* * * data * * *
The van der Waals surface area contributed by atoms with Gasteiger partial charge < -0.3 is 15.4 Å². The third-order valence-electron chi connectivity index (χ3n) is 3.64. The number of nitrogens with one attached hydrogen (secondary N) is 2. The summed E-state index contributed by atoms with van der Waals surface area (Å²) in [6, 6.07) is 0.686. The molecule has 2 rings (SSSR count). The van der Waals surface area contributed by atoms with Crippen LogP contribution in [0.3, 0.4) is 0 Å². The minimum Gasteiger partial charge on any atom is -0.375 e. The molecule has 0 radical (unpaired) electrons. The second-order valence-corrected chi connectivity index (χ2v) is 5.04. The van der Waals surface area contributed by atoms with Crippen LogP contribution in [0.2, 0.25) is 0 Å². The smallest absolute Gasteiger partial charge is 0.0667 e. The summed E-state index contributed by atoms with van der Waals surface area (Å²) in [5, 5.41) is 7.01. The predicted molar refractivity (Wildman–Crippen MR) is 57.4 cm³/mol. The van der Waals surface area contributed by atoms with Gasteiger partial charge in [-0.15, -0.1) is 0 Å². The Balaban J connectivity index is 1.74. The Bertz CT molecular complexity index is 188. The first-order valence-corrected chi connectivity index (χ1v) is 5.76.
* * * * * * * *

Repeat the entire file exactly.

The van der Waals surface area contributed by atoms with Gasteiger partial charge < -0.3 is 15.4 Å². The third-order valence-electron chi connectivity index (χ3n) is 3.64. The number of nitrogens with one attached hydrogen (secondary N) is 2. The summed E-state index contributed by atoms with van der Waals surface area (Å²) in [6, 6.07) is 0.686. The molecule has 2 rings (SSSR count). The van der Waals surface area contributed by atoms with Crippen LogP contribution in [0.3, 0.4) is 0 Å². The minimum Gasteiger partial charge on any atom is -0.375 e. The molecule has 0 radical (unpaired) electrons. The second-order valence-corrected chi connectivity index (χ2v) is 5.04. The van der Waals surface area contributed by atoms with Crippen LogP contribution in [0.2, 0.25) is 0 Å². The smallest absolute Gasteiger partial charge is 0.0667 e. The summed E-state index contributed by atoms with van der Waals surface area (Å²) in [5, 5.41) is 7.01. The predicted molar refractivity (Wildman–Crippen MR) is 57.4 cm³/mol. The van der Waals surface area contributed by atoms with Gasteiger partial charge in [-0.15, -0.1) is 0 Å². The Balaban J connectivity index is 1.74. The Bertz CT molecular complexity index is 188. The first-order valence-corrected chi connectivity index (χ1v) is 5.76.